Sunday, September 4, 2011

Mennonites in Khiva 1880 -1935

Mennonites on the Great Trek through Central Asia
Mennonites on the Great Trek
Researching aspects of Central Asia regularly throws up unexpected and compelling stories. Such is the tale of the German Mennonites, who had established colonies in Russia in the 18th century following Catherine the Great's invitation to Europeans to settle in her territories. Catherine granted the Mennonites exemption from military service, which Tsar Alexander revoked 100 years later.

Pacifism is a core value of the Mennonites' Christian beliefs: over 10,000 left Russia for America, and a group of a 100 families headed east under the leadership of preacher Claas Epp, who predicted Christ would meet them there on 8 March 1889. General Kaufmann, the Russian Governor-General of Turkestan (of German descent) helped them to travel to Central Asia on what has become known as The Great Trek.

Unfortunately when they arrived in Tashkent, General Kaufmann had had a stroke and soon died. The Emir of Bukhara expelled them from his territories and finally Khan Mohammad Rakhim of Khiva rescued the Mennonites from the raids of Turkoman tribes when he invited them to settle at Ak Metchet. (This means 'White Mosque', the name their neighbours gave to the white-washed church the settlers built).

German Mennonnite designed tiled heater at Nurullal-bai
Oven at Nurullah-bai palace
Against the odds the colony built a small Germanic village about 12 kms outside Khiva. The Mennonites became modernizing agents, bringing new agricultural produce (potatoes, tomatoes, eggplants and cucumbers), improved livestock, and trades of many kinds.

Craftsmen made windows, doors, parquet floors, developed the ornamental designs for 10 tiled heating ovens installed at the Nurullah-bai palace and painted intricate designs with brightly colored paints for the Khan’s summer palace. On a decorated ceiling there Mennonite artists painted a landscape which evoked memories of their distant homeland - the green banks of the Volga and a mill.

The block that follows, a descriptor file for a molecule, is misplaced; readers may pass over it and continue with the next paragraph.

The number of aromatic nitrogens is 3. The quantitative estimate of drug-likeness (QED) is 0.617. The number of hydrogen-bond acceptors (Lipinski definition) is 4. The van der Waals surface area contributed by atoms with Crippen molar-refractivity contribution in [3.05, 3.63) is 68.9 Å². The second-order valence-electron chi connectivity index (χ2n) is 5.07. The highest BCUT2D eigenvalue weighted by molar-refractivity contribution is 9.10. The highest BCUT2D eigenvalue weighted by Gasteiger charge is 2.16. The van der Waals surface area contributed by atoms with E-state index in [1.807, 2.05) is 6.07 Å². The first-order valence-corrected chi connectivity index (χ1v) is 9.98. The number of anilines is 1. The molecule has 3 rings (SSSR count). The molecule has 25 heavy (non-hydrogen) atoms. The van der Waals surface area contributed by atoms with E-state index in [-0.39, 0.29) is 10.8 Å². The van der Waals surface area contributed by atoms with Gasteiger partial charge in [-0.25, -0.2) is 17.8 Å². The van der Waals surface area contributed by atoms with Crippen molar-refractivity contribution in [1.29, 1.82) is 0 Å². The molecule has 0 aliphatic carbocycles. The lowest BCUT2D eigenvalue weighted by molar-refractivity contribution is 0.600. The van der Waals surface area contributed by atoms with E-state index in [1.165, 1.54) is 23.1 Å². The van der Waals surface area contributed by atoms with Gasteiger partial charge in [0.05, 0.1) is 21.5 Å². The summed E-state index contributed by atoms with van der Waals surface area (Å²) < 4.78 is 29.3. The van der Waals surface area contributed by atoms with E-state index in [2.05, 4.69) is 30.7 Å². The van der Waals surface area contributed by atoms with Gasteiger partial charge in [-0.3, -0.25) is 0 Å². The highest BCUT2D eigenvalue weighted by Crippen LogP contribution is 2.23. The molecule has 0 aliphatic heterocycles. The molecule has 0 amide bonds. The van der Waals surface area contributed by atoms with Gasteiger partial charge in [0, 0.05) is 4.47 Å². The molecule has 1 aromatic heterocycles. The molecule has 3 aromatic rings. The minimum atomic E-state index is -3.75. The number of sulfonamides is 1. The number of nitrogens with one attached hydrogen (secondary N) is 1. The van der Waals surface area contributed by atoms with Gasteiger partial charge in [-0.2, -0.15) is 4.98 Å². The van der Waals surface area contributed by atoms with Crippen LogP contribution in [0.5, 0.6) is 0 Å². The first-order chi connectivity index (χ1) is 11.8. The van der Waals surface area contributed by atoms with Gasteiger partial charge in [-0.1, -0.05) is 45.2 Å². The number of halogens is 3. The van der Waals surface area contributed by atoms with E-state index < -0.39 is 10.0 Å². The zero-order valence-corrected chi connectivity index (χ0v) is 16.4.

The Khan recognized the skill and integrity of the new settlers: he engaged them not only as craftsmen on his architectural projects but also as palace administrators and tutors.

The community thrived in Ak Metchet until 1935. They had no need of Communist rhetoric, as the Mennonites already modelled a successful collective. Continuing to refuse Soviet attempts to move them into separate collectives, the elders were shot and the rest of the community deported to Tajikistan in 1935, where they stayed for more than 50 years in difficult circumstances.

Mennonites all over the world today participate in 'The Great Trek' tours and revisit the Central Asian outposts of their ansectors. Walter Ratliff has made a documentary and written a fascinating story Pilgrims on the Silk Road: A Muslim-Christian Encounter in Khiva, about this episode of history. Watch the preview clip below (1:24 mins) of Through the Desert to see footage of the Mennonites' journey.

Related posts:
Khudaybergen Divanov - Father of Uzbek Photography 
Arminius Vámbéry : a Dervish Spy in Central Asia
Langston Hughes: An African American Writer in Central Asia in the 1930s